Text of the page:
I heard Christopher Moore on NPR the other day, talking about his new book. The commentator, who I should know but don’t because I have terminal CRS disease, asked him about his earlier book Lamb, the story of Jesus’ missing years told from the point of view of his best friend, Biff. Right there you know it’s going to be funny. And if you are a fan of Moore, the man who brought us some of the most bizarre vampire stories, carnivorous mobile homes, and stupidest angels ever, you know you are right. Lamb is laugh-out-loud funny, and I find out, now required reading in many seminaries. Now that is cool!
Gospel by Wilton Barnhardt is a cross between Christopher Moore, Umberto Eco’s Name of the Rose, Dan Brown’s Da Vinci Code, and the Three Stooges. A romp across three continents, in search of a newly discovered Gospel, the book is both theologically imaginative and totally bizarre. And God, played by Himself, is a main character, one who will have you laughing out loud.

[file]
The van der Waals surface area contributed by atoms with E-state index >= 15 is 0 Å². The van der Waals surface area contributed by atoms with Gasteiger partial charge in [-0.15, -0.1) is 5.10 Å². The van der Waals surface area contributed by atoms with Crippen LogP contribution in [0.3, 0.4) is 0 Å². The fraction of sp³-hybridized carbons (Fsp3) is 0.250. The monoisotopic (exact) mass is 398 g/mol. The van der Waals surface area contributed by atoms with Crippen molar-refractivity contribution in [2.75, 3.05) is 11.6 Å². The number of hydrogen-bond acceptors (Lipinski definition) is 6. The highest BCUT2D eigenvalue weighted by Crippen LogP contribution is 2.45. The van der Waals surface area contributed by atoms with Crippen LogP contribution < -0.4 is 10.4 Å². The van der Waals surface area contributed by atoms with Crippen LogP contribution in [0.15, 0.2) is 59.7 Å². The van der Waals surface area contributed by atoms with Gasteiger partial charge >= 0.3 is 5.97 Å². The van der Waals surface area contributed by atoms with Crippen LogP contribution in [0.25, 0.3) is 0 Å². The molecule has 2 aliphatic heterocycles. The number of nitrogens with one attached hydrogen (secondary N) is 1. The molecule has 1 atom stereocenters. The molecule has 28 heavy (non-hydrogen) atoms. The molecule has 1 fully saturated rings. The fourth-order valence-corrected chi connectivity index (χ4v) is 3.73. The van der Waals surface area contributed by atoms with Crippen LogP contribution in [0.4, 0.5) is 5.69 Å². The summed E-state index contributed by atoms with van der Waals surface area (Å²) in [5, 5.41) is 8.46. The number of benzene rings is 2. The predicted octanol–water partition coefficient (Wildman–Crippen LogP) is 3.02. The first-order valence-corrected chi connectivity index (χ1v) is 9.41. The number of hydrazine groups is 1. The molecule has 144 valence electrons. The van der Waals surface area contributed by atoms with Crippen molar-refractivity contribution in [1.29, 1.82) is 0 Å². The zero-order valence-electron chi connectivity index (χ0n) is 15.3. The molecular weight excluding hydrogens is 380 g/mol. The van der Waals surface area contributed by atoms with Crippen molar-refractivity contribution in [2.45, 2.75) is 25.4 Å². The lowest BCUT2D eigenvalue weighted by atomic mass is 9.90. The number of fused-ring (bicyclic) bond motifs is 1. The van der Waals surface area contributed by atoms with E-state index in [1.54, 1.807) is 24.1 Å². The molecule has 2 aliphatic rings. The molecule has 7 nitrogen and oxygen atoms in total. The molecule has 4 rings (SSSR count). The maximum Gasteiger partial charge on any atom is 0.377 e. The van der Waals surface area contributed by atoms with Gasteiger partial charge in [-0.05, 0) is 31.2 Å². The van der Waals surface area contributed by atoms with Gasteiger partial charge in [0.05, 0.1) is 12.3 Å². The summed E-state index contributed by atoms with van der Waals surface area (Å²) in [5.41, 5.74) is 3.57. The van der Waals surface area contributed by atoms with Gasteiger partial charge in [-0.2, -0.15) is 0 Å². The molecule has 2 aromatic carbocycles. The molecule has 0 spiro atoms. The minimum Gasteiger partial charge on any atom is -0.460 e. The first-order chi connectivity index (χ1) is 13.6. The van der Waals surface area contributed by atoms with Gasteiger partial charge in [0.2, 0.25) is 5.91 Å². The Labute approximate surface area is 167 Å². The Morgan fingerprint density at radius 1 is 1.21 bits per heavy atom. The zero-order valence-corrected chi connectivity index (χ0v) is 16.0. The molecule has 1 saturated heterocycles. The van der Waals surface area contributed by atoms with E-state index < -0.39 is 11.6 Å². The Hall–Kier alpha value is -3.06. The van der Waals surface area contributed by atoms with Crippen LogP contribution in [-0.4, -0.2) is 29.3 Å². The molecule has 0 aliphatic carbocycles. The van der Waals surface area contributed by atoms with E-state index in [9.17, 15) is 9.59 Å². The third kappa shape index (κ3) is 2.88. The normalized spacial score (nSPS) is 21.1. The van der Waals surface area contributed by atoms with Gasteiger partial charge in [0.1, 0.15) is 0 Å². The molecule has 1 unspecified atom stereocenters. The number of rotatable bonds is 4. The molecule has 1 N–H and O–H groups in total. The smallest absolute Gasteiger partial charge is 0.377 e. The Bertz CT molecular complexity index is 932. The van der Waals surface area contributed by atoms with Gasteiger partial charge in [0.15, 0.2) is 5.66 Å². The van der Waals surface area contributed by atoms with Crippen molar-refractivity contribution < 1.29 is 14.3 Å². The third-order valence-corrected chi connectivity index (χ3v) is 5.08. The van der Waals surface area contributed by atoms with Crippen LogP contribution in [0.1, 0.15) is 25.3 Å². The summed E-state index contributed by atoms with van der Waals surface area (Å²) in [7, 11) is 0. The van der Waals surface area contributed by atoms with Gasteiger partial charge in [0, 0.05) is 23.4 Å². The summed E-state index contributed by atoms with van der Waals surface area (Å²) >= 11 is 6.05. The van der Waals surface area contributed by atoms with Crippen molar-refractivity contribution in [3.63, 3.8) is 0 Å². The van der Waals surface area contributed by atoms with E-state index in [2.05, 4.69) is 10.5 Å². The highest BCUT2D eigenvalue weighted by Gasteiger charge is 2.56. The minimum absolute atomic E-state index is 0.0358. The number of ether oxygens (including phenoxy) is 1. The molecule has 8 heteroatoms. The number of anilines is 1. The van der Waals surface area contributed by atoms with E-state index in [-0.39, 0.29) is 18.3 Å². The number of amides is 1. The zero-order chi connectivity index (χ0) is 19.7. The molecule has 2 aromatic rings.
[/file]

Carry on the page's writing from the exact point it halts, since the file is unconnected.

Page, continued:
Right now I’m reading A.J. Jacob’s The Year of Living Biblically. While the other two books are fiction, this is brutally honest non-fiction at its best. If you’ve read Jacob’s first book, The Know-it-All, his chronicle of the year he spent reading his way through the entire Encyclopedia Britannica, you know what I’m talking about. Jacobs, a secular Jew and writer for the Atlantic Monthly, sets out to follow all the laws in the Bible as faithfully as possible. His long-suffering wife has to endure a booth, for the Feast of Booths, built in their Manhattan apartment, her husband’s attempt to avoid all contact with her and anything she has touched during her menses, and a full-year’s worth of beard, increasingly odd clothing, attempts to keep holy the Sabbath, and generally strange events, all while trying to raise a young son. During the course of the year, with regular visits with pastors and rabbis who serve as a motley crew of advisors on all things religious, Jacobs has mulitple epiphanies about the life of faith.
Read them if you need a good laugh or if you just want to get a new perspective on your own faith.
Five things I’m grateful for today:
- Sun. Finally. Sun.
- A friend who took me to lunch to cheer me up
- A comfy bed for a much-needed catch-up nap
- Jenny’s promise to let me get a motorcycle if I lose some weight
- A cat that says I misunderstand her